Leaving the salt pans to go to school

Children rescued from labour and given an education have seen a dramatic change in their lives. Usha Rai reports after hearing the rescued children speak at the recent National Convention on Right to Education and Abolition of Child Labour

Children rescued from labour

The India shining myth is repeatedly broken when we see the large number of children, some as young as five and six years, working in dhabas, tea shops, agricultural fields and umpteen other jobs to put food into their stomachs and maybe even support an aged grandmother or an alcoholic father who cannot or does not want to work. India has the highest number of child labourers in the world.

In fact the Census shows that the number of child labourers in the country increased from 11.3 million in 1991 to 12.6 million in 2001. What is also worrying is that 75 million children are not counted as either going to school or work. These 'nowhere children' comprise mainly girls engaged in work that does not even figure as child labour. This includes fetching water, fuelwood and looking after siblings.

At a recent National Convention on Right to Education and Abolition of Child Labour, organised by the National Commission for Protection of Child Rights (NCPCR), ILO and Unicef, right to education was seen as non-negotiable and any child out of school was considered a working child. There was a strong demand that the Right to Education Bill should be cleared so that greater linkages can be established between this basic right and abolition of child labour. Even as Minister of State for Women and Child Development Renuka Chowdhury said the distinction between hazardous and non-hazardous work had to go, child rights activists pointed out that "it was hazardous for children to be out of the protective environment of school".

There is an explosive demand for education among the poor today. Parents, even among the poorest, are not only capable of sending their children to formal day schools but are willing to do so, says the position paper of the National Commission for Protection of Child Rights. This has been amply demonstrated in Andhra Pradesh where thanks to the pioneering work of the non-profit MV Foundation, 1,500 villages have been declared free of child labour. Every child in these villages goes to school, the village panchayats monitor their attendance and the parents are proud of their children. In fact the parents of these erstwhile child labourers are making enormous sacrifices to see that education of their children is not disrupted until they finish at least class 10. They talk with pride about the transformation of their child from a child labourer to a student.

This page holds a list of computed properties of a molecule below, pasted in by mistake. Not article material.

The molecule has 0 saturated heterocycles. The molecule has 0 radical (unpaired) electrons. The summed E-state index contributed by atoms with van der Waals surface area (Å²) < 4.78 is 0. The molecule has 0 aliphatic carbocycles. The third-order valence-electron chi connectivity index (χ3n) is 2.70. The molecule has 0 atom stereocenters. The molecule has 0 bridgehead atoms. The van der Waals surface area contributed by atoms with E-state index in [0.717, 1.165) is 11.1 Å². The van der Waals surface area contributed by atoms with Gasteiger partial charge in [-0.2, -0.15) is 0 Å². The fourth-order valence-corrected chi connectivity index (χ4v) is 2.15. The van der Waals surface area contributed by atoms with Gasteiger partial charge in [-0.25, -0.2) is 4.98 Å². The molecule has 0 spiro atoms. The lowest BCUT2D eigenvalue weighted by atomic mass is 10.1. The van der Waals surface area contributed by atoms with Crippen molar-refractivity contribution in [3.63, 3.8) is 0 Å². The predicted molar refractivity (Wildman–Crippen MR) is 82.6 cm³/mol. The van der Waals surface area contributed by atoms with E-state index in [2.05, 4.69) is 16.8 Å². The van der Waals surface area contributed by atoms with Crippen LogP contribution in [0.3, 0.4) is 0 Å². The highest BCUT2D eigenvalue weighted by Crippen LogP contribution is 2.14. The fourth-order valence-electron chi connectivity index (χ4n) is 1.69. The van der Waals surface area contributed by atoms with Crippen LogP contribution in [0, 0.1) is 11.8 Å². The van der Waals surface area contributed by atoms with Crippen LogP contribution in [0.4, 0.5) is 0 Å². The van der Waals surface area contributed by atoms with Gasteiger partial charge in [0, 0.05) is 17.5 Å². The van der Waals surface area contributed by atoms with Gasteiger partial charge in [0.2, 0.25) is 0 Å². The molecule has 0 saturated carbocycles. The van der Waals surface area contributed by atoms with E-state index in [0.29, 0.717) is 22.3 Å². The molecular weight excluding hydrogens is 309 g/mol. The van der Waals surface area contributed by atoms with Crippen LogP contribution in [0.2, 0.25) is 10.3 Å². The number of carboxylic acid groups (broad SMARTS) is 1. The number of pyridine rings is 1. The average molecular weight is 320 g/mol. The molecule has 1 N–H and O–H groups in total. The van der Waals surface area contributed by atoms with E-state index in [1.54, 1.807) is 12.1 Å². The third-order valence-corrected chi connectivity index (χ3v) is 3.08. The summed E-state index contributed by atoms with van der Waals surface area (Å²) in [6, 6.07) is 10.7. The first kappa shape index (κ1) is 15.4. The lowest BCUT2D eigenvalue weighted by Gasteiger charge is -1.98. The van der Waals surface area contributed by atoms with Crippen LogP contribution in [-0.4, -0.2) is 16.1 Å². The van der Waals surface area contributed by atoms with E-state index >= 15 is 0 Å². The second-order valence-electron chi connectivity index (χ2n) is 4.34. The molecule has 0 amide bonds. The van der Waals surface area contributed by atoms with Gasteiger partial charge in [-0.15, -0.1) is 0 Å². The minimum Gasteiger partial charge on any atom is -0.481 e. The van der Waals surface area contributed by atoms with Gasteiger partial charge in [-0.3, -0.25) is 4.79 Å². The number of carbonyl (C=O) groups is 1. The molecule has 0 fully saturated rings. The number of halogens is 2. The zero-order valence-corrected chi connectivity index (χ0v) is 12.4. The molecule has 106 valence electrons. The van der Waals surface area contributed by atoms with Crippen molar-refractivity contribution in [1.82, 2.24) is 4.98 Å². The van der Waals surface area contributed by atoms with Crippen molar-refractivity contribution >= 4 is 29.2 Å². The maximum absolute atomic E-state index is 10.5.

Some 200 children participated in the Delhi convention and a large number of them were children who had been pulled out of the workforce and were today in schools and colleges. They came and narrated their stories of breaking the shackles of child labour and demonstrated that with some 4,000 non-government organisations of the country networking under the Campaign Against Child Labour to bring back dignity and joy to their lives, it is possible today to rebuild the lives of these children through education.

Children who had worked in the salt pans of the Rann of Kutch, street children from Delhi, children working in the zari units of Mumbai, migrant children working in brick kilns and bangle-making factories spoke of their liberation from work. While most of those who came to Delhi are still studying in schools and colleges, some of them have become activists for children's rights and are working with NGOs.

The chairperson of the National Commission for Protection of Child Rights, Shantha Sinha, firmly believes that if we repose faith in the poor, they are capable of partnering in the endeavour to abolish child labour and overcome the poverty trap for future generations.

Take the case of Swarupa who was rescued from working in the cotton fields of Ranga Reddy district of Andhra Pradesh by MV Foundation when she was about 14 years. She had worked two years in the cotton fields and was desperate for a better life. When she heard of the MV Foundation's bridge course that would enable her to get into school, she ran away from her employer and joined the course. Initially her parents were upset because they had taken an advance from her employer but today they are extremely happy because she has completed her education and is working for the telecommunication company, IDEA.